Boomkat Product Review:
Kansas City's Iggy Romeu dissolves windswept Americana and doomed lounge-jazz into loping, textured psychedelia on his latest Soda Gong plate, following crucial deployments for West Mineral and Motion Ward.
On Romeu's last album 'Top Natural Drum', he sourced his material from Latine jazz records, grazing ambient music but steering closer to day zero beat scene experiments from Delarosa & Asora and Carlos Niño. 'Cold Clay from the Middle West' continues the journey, picking the flesh from "crackpot Americana" and skinning it over brittle, tilted rhythms and smoked-out lounge jazz loops. Opening epic 'Cold Clay Suite' is Romeu's most detailed construction, and his most ambitious. Over 13 minutes, he layers dusty guitar samples and adds wheezing beatbox sizzles that curve into wooly, pad-like stretches that land in amongst the tumbleweed before it sputters to a close.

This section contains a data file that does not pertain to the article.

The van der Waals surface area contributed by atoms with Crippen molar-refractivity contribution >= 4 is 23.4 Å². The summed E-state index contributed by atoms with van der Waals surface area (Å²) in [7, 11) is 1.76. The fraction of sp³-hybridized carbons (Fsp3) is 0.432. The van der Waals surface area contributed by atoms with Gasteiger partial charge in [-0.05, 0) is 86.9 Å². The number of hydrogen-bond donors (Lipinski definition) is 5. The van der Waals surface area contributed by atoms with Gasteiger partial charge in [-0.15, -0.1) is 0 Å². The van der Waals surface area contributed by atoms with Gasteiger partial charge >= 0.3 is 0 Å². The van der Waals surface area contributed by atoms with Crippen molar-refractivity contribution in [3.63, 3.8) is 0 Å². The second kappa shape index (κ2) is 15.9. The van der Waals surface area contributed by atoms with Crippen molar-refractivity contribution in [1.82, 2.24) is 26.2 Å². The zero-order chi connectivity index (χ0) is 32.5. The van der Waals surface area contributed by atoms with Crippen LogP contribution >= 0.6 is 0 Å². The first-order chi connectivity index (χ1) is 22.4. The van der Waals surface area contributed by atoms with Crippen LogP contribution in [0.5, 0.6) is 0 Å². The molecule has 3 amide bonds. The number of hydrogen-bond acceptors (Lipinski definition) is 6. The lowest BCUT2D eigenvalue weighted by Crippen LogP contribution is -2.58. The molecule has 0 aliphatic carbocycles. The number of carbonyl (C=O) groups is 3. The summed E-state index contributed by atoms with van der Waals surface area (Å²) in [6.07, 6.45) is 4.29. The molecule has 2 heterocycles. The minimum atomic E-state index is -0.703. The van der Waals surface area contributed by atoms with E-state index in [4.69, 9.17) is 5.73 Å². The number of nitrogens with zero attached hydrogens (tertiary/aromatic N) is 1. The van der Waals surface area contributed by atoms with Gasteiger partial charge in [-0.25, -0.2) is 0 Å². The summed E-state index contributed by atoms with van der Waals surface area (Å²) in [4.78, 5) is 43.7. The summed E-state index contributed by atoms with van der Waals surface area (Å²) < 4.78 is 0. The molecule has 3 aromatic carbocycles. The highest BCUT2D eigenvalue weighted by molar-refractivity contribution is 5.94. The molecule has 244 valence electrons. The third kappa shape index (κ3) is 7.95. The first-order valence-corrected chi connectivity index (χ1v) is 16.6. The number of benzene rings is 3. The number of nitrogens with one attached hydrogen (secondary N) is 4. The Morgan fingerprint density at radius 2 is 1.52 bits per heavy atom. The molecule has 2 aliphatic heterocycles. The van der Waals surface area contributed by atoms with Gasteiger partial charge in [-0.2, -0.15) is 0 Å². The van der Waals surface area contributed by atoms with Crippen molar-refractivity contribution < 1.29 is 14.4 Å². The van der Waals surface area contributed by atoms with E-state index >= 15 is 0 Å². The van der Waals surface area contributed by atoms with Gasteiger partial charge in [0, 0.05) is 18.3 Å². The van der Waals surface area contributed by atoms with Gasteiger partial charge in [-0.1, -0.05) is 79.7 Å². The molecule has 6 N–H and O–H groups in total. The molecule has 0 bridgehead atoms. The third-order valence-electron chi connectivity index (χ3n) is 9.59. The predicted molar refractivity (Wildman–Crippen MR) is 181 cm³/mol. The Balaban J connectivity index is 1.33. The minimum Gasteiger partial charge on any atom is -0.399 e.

The looming influence of trip-hop casts a shadow on 'Cooky' and 'Born to Lose', but both tracks fail to make it the focus. Instead, Romeu interrupts the momentum with faded, green-hued textures that pierce the netting of cozy jazz samples and saturated drums. He sounds more out on his own when he's operating further from the downtempo lounge, like on 'Song For Glob', a patient, Badalamenti-like melter that matches its smoove horns with a sparse, metallic throb, and on the skittering 'Have A Seat'. And there's a pause for breath with 'Daddy's Dirt', a hushed, intermingled sprawl of goopy acoustic instrumentation and bubbling synths. One for the early hours.